Coca-Cola's (NYSE:KO) shares took it on the chin earlier this week after it reported first-quarter earnings results. The stock price fell nearly 3% over the course of Tuesday and closed the day at $45.31 a share. That's despite its $0.51 adjusted earnings per share growing 8% year over year, beating analysts' expectations. Calculated according to generally accepted accounting principles (GAAP), Coke's revenue fell by just 1% from the year-ago period to $8.6 billion, which wasn't bad, considering places like restaurants and movie theaters began shutting down in the last third of the quarter as a result of the coronavirus pandemic.
So why did the stock fall? March saw countries across the globe implement social distancing and stay-at-home orders. This resulted in the abrupt closure of venues like movie theaters, restaurants, and stadiums. Since destinations outside the home accounted for about 50% of the company's revenue, this will hurt Coca-Cola's results going forward. In the first three weeks of April, volume fell by 25%. In its earnings release, management said, "The ultimate impact on the second quarter and full-year 2020 is unknown at this time" and went on to state it believes that impact will be "material" for the second quarter, albeit temporary.
The market hates uncertainty, and the reaction shown by the stock price drop is understandable. It is challenging to analyze a company's prospects in these uncertain times, but taking a long-term view, this presents a buying opportunity.
Coca-Cola has some of the world's most recognized brands. Coca-Cola, Diet Coke, Fanta, and Sprite are four of the world's five best-selling soft drinks. After all, Coca-Cola has been around since 1886, surviving more than 134 years through innovation and adapting to consumers' tastes. It offers more than just soda, too. Its products include bottled water, juice, tea, coffee, sports drinks, and energy drinks.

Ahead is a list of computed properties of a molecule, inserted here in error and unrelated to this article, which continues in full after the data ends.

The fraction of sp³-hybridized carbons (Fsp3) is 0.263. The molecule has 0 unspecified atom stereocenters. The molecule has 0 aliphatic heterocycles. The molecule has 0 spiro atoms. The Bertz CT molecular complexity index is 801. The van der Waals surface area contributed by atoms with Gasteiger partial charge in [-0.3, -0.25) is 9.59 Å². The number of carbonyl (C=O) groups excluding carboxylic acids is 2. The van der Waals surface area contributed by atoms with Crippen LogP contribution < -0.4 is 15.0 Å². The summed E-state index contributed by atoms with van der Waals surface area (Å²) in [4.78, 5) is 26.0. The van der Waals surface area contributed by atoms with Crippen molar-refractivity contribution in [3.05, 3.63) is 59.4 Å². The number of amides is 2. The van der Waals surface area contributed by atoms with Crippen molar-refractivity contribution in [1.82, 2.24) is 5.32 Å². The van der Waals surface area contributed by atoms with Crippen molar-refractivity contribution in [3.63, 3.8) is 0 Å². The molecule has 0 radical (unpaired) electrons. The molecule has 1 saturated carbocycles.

Its strong brand recognition helps keep its products stocked on store shelves and in bars, restaurants, and other venues.
A global presence helps
These products are sold in more than 200 countries, which provides geographic diversification benefits. North America accounted for about 32% of Coca-Cola's 2019 revenue, with the Europe, Middle East, and Africa region representing 17%, followed by Asia Pacific's 13% and Latin America's 11%. Coca-Cola's other two businesses, Global Ventures and Bottling Investments, represented the remaining 27%.
This is important since countries are going to open up and economically recover at different rates. Having a strong presence outside North America will benefit Coca-Cola's revenue. After all, even though the economy may remain sluggish after stay-at-home orders are lifted, it will perk up at some point, and people will resume recreational activities like going out to eat and watching ballgames.
Cash is king
In late March, the company issued $5 billion worth of debt. This action and other borrowing activity increased debt from $42.8 billion at the end of 2019 to $50.4 billion as of the first quarter. However, in these uncertain times, it is comforting to know that Coca-Cola has a lot of cash -- $15.3 billion of cash and short-term investment at the end of the first quarter.
Coca-Cola's CFO, John Murphy, said on the first-quarter earnings call: "Our capital allocation priorities remain very much focused on investing wisely to support our business operations and continuing to prioritize our dividend. Specifically, with regards to the dividends, we currently have no intentions to change our approach."
Earlier this year, the board of directors raised the quarterly dividend by a penny to $0.41 a share, continuing Coke's streak of annual hikes to 58 consecutive years.
Its payout ratio is a relatively high 77%, but you can take comfort given management's commitment and history that it will do everything possible to avoid cutting the dividend.
These times test investors' resolve. Granted, the stock is for patient investors with a long-term horizon. As an investor, you can feel encouraged by the 3.6% dividend yield while you wait for economic conditions to improve.